The founding of Rhode Island

After being hounded out of Massachusetts and helped by sympathetic American Indians, Roger Williams fled to what would become the colony of Rhode Island (1636) in the midst of a bitterly cold winter. He built his own church and established complete religious freedom of thought, even for Catholics and Jews (an unusual position at the time). Nobody had to believe a fixed creed; no one had to go to church or pay taxes to support a state religion. These freedoms sound normal now, but they were rare at the time.

Rhode Island was also the first to embrace universal male suffrage: Any man could vote. This right was limited later, but from the start, Rhode Island was a progressive beacon in an already freedom-loving country. The colony grew with people who didn't fit in, in other locations, including Anne Hutchinson and her family. Critics from other colonies called it Rogues' Island. Originally highly unofficial, Rhode Island somehow managed to win a charter from Parliament in 1644; a statue of the Independent Man sits atop its statehouse.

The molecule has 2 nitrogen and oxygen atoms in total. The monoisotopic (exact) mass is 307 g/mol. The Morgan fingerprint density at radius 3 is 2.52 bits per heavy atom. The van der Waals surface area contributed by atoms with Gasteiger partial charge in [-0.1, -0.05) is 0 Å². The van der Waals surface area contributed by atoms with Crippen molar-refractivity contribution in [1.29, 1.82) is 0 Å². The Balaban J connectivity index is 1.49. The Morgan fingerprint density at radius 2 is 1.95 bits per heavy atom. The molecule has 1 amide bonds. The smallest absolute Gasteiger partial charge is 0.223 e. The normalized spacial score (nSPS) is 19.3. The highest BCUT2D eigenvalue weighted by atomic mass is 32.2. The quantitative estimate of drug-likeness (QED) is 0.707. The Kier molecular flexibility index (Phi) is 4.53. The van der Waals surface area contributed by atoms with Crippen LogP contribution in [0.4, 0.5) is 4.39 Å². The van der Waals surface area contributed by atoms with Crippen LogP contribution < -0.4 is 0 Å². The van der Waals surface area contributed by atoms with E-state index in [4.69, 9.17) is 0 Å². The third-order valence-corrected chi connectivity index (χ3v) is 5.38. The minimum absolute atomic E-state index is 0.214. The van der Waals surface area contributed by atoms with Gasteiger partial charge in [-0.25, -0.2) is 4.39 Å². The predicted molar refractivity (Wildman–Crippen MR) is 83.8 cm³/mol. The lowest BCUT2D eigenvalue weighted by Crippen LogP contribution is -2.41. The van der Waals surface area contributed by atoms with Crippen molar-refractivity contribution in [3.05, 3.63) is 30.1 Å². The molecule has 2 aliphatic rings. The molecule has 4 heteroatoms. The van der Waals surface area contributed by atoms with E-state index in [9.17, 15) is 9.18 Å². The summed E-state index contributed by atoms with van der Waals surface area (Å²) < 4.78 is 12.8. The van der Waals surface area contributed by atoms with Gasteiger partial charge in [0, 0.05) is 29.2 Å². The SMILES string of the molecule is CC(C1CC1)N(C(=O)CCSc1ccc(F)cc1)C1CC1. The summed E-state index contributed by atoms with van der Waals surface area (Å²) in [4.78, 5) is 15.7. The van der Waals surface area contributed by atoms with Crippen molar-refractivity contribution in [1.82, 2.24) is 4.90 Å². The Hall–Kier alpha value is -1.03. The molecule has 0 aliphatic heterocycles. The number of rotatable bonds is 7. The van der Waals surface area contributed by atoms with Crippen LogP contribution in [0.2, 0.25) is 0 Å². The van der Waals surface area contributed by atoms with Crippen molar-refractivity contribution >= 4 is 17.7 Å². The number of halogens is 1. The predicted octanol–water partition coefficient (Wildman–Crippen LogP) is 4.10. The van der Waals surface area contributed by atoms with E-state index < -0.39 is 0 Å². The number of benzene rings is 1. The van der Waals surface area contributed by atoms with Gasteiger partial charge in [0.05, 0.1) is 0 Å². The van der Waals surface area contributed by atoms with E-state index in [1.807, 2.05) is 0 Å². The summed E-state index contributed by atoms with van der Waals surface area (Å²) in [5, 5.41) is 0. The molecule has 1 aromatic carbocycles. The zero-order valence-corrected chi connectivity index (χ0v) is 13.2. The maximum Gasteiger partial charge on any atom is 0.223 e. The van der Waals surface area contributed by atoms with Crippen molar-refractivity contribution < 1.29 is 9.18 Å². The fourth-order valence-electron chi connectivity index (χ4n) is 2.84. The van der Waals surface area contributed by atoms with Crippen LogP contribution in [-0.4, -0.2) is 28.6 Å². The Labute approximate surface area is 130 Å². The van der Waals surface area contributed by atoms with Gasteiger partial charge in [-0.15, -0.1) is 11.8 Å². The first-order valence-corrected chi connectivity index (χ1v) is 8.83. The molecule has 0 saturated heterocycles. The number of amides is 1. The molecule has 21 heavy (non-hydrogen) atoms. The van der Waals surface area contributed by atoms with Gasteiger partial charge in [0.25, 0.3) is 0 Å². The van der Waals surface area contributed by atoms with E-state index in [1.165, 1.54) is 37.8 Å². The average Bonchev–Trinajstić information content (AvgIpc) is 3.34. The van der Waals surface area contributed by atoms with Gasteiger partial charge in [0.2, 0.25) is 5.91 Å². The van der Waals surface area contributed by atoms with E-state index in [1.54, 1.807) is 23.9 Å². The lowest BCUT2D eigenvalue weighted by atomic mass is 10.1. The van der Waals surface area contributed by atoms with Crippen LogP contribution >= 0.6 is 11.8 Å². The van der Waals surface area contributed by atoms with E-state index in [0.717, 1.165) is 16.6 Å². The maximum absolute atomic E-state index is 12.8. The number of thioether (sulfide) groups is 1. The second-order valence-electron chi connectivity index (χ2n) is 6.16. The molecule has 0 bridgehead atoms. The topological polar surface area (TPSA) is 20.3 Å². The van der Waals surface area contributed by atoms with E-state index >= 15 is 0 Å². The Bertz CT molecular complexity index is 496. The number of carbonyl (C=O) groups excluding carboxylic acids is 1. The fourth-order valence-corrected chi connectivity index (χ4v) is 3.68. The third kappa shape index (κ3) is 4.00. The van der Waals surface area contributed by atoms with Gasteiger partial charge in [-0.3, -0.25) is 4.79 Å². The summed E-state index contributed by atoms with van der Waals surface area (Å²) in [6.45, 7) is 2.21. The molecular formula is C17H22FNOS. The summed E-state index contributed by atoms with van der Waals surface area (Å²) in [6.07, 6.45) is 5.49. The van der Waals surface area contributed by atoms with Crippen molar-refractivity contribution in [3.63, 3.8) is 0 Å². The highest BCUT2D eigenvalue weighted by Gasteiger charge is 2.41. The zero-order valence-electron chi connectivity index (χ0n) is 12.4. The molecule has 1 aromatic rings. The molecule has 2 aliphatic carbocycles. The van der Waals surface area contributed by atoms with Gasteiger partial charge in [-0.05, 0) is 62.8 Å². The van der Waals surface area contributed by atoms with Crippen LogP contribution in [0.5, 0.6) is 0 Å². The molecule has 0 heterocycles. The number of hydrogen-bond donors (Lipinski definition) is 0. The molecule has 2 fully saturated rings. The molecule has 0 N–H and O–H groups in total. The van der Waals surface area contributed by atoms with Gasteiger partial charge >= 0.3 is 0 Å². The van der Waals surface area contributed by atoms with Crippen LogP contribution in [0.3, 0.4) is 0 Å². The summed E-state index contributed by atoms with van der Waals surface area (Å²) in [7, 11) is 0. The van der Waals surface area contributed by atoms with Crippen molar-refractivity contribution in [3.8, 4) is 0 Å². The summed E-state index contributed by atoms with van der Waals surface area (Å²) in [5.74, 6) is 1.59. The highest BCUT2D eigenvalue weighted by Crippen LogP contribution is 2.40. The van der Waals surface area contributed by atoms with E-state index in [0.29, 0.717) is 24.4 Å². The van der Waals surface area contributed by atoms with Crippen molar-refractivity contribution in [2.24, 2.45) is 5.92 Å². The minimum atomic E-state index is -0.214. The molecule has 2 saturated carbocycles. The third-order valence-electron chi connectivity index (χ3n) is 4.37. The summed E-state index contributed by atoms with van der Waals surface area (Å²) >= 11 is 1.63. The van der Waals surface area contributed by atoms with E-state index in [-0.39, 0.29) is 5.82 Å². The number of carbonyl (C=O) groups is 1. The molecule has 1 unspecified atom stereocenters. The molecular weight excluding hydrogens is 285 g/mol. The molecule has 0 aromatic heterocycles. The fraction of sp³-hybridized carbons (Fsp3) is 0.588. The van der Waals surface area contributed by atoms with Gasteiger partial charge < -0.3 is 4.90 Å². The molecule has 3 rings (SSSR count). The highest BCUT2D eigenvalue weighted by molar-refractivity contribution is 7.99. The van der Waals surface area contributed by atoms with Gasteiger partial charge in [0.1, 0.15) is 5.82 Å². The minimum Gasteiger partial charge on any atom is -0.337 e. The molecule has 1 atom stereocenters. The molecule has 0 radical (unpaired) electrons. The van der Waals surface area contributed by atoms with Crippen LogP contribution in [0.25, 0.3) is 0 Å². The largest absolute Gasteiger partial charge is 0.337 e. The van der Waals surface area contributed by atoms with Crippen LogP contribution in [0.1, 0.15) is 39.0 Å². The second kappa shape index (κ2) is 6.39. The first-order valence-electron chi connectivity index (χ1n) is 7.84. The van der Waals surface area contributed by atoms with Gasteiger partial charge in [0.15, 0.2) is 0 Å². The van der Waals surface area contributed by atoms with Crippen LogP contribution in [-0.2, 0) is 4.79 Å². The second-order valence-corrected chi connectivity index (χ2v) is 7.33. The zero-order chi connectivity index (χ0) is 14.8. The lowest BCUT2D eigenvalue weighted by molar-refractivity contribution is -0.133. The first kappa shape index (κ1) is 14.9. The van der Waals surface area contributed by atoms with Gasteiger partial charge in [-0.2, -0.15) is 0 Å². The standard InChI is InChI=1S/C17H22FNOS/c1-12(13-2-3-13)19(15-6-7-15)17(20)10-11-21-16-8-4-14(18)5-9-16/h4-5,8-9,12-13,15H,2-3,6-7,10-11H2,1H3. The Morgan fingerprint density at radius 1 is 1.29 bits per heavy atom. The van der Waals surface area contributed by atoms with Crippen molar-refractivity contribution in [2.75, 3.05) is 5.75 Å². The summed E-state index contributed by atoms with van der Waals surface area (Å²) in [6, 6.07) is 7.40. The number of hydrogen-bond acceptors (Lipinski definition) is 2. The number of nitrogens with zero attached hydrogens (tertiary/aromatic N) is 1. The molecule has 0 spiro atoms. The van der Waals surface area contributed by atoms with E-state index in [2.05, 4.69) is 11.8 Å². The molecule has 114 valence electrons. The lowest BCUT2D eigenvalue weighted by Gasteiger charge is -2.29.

The Connecticut colony

The Connecticut River valley is one of the few really fertile spots in New England. A mass migration of Puritans from Boston settled near the river, and some Dutch and English immigrants followed. In an open meeting, the new colony drafted the Fundamental Orders (1639), the beginning of a modern constitution. So-called "substantial citizens" were to democratically control the new government. The Connecticut colony was soon joined by another attempt at godly government in New Haven. Together, these colonies mark the small beginning of the migration of American settlers to the west.

Dutch colonies in New York and New Jersey

The practical Dutch actually got where everybody else thought they were heading: to the East Indies in Asia. For 300 years, the Dutch had that profitable colony on the other side of the world. When they considered land just across the Atlantic, they sent Henry Hudson (1609) to explore the great Hudson River and eventually Hudson Bay. While Hudson started up what would later be called the Hudson River, his navigator wrote down the American Indian name for an extended island they passed. The American Indians called it "island of many hills," or Manhattan. Later, the Dutch bought the island from the American Indians, thinking they'd made a great deal. The American Indians, however, had the last laugh because they didn't really own Manhattan; they'd just stopped by to fish.

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